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By: Jeff Levy


Hadoop Distributed File System Overview

This step-by-step tutorial will walk you through how to install Hadoop on a Linux Virtual Machine on Windows 10. Even though you can install Hadoop directly on Windows, I am opting to install Hadoop on Linux because Hadoop was created on Linux and its routines are native to the Linux platform.


Apache recommends that a test cluster have the following minimum specifications:

  • 2 CPU Cores
  • 8 GB RAM
  • 30 GB Hard Drive Space


Step 1: Setting up the Virtual Machine

    • Download and install the Oracle Virtual Box (Virtual Machine host)
    • Download the Linux VM image. There is no need to install it yet, just have it downloaded. Take note of the download location of the iso file, as you will need it in a later step for installation.
      • This tutorial will be using Ubuntu 18.04.2 LTS. You may choose to use another Linux platform such as RedHat, however, the commands and screenshots used in this tutorial will be relevant to the Ubuntu platform.
      • The Ubuntu iso can be found here.
    • Now, open up the Oracle VM VirtualBox Manager and select Machine New.

Oracle VM VirtualBox Manager

    • Choose a Name and Location for your Virtual Machine. Then select the Type as ‘Linux’ and the version as Ubuntu (64-bit). Select ‘Next’ to go to the next dialogue.

Create Virtual Machine

    • Select the appropriate memory size for your Virtual Machine. Be mindful of the minimum specs outlined in the prerequisite section of this article. Click Next to go onto the next dialogue.

Create Virtual Machine Memory Size

    • Choose the default, which is ‘Create a virtual hard disk now ‘. Click the ‘Create’ button.

Create Virtual Machine Hard Disk

    • Choose the VDI Hard Disk file type and Click ‘Next’.

Create Virtual Hard Disk File Type

    • Choose Dynamically allocated and Select ‘Next’.

Create Virtual Hard Disk dynamic or fixed

    • Choose the Hard drive space reserved by the Virtual Machine and hit ‘Create’.

Create Virtual Hard Disk File Location and Size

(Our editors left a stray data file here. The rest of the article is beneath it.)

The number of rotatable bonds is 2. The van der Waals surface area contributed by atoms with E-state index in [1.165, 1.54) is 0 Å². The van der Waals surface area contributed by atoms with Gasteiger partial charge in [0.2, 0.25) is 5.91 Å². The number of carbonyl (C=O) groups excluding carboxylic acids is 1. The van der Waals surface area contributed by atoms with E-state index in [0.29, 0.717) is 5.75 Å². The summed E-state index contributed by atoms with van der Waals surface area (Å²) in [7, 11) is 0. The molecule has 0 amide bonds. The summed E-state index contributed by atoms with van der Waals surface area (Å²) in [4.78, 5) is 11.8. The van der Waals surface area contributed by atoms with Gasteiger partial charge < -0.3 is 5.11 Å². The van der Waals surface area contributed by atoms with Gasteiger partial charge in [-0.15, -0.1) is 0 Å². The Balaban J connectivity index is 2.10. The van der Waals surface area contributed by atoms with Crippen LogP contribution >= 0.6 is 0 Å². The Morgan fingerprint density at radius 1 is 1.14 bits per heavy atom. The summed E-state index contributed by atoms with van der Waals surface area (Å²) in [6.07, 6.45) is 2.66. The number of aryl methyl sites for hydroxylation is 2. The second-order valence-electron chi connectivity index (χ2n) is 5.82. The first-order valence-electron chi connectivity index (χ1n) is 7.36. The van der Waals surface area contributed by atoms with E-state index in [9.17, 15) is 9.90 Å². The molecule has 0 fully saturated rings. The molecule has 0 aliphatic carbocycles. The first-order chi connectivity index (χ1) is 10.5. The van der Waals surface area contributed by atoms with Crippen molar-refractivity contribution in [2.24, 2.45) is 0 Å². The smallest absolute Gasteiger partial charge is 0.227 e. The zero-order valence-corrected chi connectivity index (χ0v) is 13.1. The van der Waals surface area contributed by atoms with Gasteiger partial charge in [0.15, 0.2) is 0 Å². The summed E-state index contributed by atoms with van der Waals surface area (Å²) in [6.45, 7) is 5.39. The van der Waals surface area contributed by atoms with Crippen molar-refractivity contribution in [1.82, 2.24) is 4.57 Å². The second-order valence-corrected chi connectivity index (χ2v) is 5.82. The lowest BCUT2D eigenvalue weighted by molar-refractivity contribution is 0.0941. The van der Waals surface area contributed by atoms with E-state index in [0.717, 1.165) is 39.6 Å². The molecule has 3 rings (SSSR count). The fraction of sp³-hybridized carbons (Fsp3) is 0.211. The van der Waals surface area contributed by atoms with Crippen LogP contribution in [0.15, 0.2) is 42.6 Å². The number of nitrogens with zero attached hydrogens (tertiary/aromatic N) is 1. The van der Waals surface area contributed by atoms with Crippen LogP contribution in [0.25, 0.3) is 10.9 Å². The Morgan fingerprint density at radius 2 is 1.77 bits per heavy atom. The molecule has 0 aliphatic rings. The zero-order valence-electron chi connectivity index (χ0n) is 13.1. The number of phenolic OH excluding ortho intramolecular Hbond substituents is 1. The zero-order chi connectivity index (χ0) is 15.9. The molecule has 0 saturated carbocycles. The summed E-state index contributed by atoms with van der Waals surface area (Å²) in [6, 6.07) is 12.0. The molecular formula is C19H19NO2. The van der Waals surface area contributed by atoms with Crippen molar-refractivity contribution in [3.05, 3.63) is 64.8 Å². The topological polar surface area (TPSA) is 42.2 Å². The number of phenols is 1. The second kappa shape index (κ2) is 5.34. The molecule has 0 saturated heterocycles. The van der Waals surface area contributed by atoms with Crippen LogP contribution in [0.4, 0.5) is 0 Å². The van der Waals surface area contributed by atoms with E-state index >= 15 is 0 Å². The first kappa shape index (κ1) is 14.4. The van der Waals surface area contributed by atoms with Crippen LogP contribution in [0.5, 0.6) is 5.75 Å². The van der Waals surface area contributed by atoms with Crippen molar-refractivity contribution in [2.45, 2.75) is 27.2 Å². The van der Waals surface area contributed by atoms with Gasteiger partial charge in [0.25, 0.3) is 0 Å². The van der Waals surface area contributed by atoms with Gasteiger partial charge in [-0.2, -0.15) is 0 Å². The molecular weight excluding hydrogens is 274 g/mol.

• At this point, your VM should be created! Now go back to the Oracle VM VirtualBox Manager and start the Virtual Machine. You can start your machine by right clicking your new instance choosing Start Normal Start.

VM Created

  • After selecting Start, you will be prompted to add a Start-up disk. You will need to navigate on your file system to where you saved your Ubuntu ISO file.

Select StartUp Disk
At this point, you will be taken to an Ubuntu installation screen. The process is straightforward and should be self-explanatory. The installation process will only take a few minutes. We’re getting close to starting up our Hadoop instance!

Step 2: Setup Hadoop


Prerequisite Installations

Next, it’s necessary to first install some prerequisite software. Once logged into your Linux VM, simply run the following commands in Linux Terminal Window to install the software.

    • JAVA: Terminal Command:

    • ssh: Terminal Command:

    • pdsh: Terminal Command:

Article Terminal Command

Download and Unpack Hadoop

Now let’s download and unpack Hadoop.

    • To download Hadoop, enter the following command in the terminal window:

    • To unpack Hadoop, enter the following commands in the terminal window:


Setting the JAVA_HOME Environment Variable

Navigate to the ‘etc/hadoop/hadoop-env.sh’ file and open it up in a text editor. Find the ‘export JAVA_HOME’ statement and replace it with the following line:

It should look like the picture below.
Hadoop Env Settings

Standalone Operation

The first mode we will be looking at is Local (Standalone) Mode. This method allows you to run a single JAVA process in non-distributed mode on your local instance. It is not run by any Hadoop Daemons or services.

    • Navigate to your Hadoop Directory by entering the following command in the terminal window:

    • Next, run the following command:

The output should look similar to the following:
Hadoop Output

    • Next, we will try running a simple PI estimator program, which is included in the Hadoop Release. Try running the following command in the Terminal Window:

The output should look similar to the following:
Hadoop Output 2

Hadoop Output 3

Pseudo-Distributed Operation

Another alternative to Standalone mode is Pseudo-Distributed mode. Under this mode, each Hadoop daemon / service runs a separate Java process.

    • Navigate to etc/hadoop/core-site.xml for editing and add the following xml code inside the ‘configuration’ tags in the core-site.xml file.

It should look like this:
Output 4

    • Navigate to etc/hadoop/hdfs-site.xml for editing and add the following xml code inside the ‘configuration’ tags in the hdfs-site.xml file.

    • Check that you can ssh to the localhost without a passphrase. If you are prompted for a password, enter the following commands:


Starting the NameNode and DataNodes

    • The first thing you want to do before executing on the pseudo-distributed mode is to format the filesystem. Execute the following command in your HADOOP_HOME directory:

    • Next, start the NameNode and the DataNode daemon / services by entering the following command:

  • After starting the instance, go to http://localhost:9870 on your favorite browser. The following screen should appear:

When navigating to the Datanode tab, we see that we have 1 node.
DataNode Info
In addition to the nodes, you can see “Browse Directory.”
Browsing Directory
In Part 2 of this Article, I will dive deeper into the functionality of the NameNode and DataNode(s) as well as show how to ingest data into the Hadoop ecosystem.


  1. https://hadoop.apache.org/docs/stable/hadoop-project-dist/hadoop-common/SingleCluster.html#Installing_Software
  2. Sams Teach Yourself Hadoop in 24 Hours by Jeffrey Aven, 2017 at Amazon



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